At first, Van Vliet thought she might teach rather than practice law. But after a clerkship with Federal Judge James C. Paine, she found she enjoyed trial work. He encouraged her to apply to the United States Attorney’s Office in Miami. With her diligence and legal skills, she quickly made her mark as a prosecutor with the U.S. Department of Justice. As Chief of Narcotics for Main Justice during the Clinton Administrations and a Senior Litigation Counsel in South Forida, she successfully tried more than 40 federal jury trials including a 14-month long Racketeering Influenced Corrupt Organization (RICO) trial that resulted in convictions for all defendants. She also oversaw national and international drug and drug money laundering policy, investigations and prosecutions, and dealt with national security classified information.

Attorney General Janet Reno recognized Van Vliet for her outstanding performance and at the turn of the Millennium selected her to assist on a special project involving a terrorist plot against the Los Angeles airport. Additionally, she spearheaded an international investigation and prosecution of the highest echelons of Colombian-based money launderers and drug traffickers and received the Distinguished Service Medal for her work from the government of Colombia. She also received the Attorney General’s Award for Distinguished Service and the Drug Enforcement Administrator’s Award for Exceptional Service.

And Van Vliet still enjoys being a teacher. She has lectured frequently on anti-money laundering compliance matters and has published an analysis of the USA Patriot Act of 2001 and its anti-money laundering provisions. She has also published updates to Moore’s Federal Practice on matters involving charging documents in criminal cases and asset forfeitures.

Building Her Practice

Van Vliet says her current criminal law practice includes a wide range of cases. She works closely with the bankruptcy attorneys at her firm in investigating potential criminal activities, such as Ponzi schemes or bank fraud. “We work to marshal assets and sources of recovery for the creditors and victims. I dig into the facts as in any case, and try to make sure that we work cooperatively with the law enforcement authorities,” she says. “Sometimes, that can lead to a faster recovery.”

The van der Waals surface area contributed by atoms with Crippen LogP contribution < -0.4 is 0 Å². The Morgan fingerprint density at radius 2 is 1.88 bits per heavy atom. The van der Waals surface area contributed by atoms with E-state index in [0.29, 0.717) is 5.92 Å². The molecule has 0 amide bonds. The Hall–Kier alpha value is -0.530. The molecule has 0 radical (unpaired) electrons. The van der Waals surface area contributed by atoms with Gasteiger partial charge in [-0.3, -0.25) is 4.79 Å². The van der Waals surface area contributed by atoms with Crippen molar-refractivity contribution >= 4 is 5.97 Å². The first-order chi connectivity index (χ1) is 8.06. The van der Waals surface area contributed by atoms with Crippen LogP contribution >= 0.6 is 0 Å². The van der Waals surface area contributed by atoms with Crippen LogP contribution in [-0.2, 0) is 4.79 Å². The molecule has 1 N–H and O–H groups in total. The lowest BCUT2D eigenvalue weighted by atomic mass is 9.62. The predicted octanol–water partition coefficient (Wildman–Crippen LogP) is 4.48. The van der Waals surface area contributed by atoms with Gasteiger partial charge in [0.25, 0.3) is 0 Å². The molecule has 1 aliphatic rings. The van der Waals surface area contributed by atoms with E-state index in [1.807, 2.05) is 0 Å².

Since the victims in a criminal fraud and bankruptcy proceedings are often one and the same, Van Vliet says that trustee is often in the best position to quickly monetize assets and secure the funds for the eventual distribution to creditors and victims. “When that process goes well, there can be less upkeep and maintenance associated with the bankruptcy filing, resulting in more money for the victims and creditors,” she says.

Van Vliet also draws on her experience as a trial attorney and federal prosecutor to advise clients on the best strategy when facing criminal charges. “Many times people want to work things out with the government before charges are actually filed,” she says. “Unless there is something seriously wrong with the government’s case, I will often tell them their best chance to put the past behind them and move forward is to cooperate.”

In those matters, Van Vliet starts a dialogue with federal prosecutors in hopes of achieving a win-win result. “A client can turn his life around, while providing the government with good leads or information that we make sure is verified,” she says. “At the end of the day, I can go to sleep knowing I did my job and lived up to my own code of ethics.”

On the personal side, Van Vliet recently married Dave Wolfe, a USAir employee whose family lives in Hawaii. “We enjoy flying to Hawaii to see my in-laws, as well as bicycling along S.R. A1A,” she says. With no children, the couple cares for Molly, a golden retriever whose father won “best in breed” award at the 2013 Westminster Dog Show.

Reflecting on her career, Van Vliet says, “I really enjoy helping people who are in difficult positions and get them out of trouble so they can move forward,” she says. “I want to keep on building my practice and keep my life rolling forward.”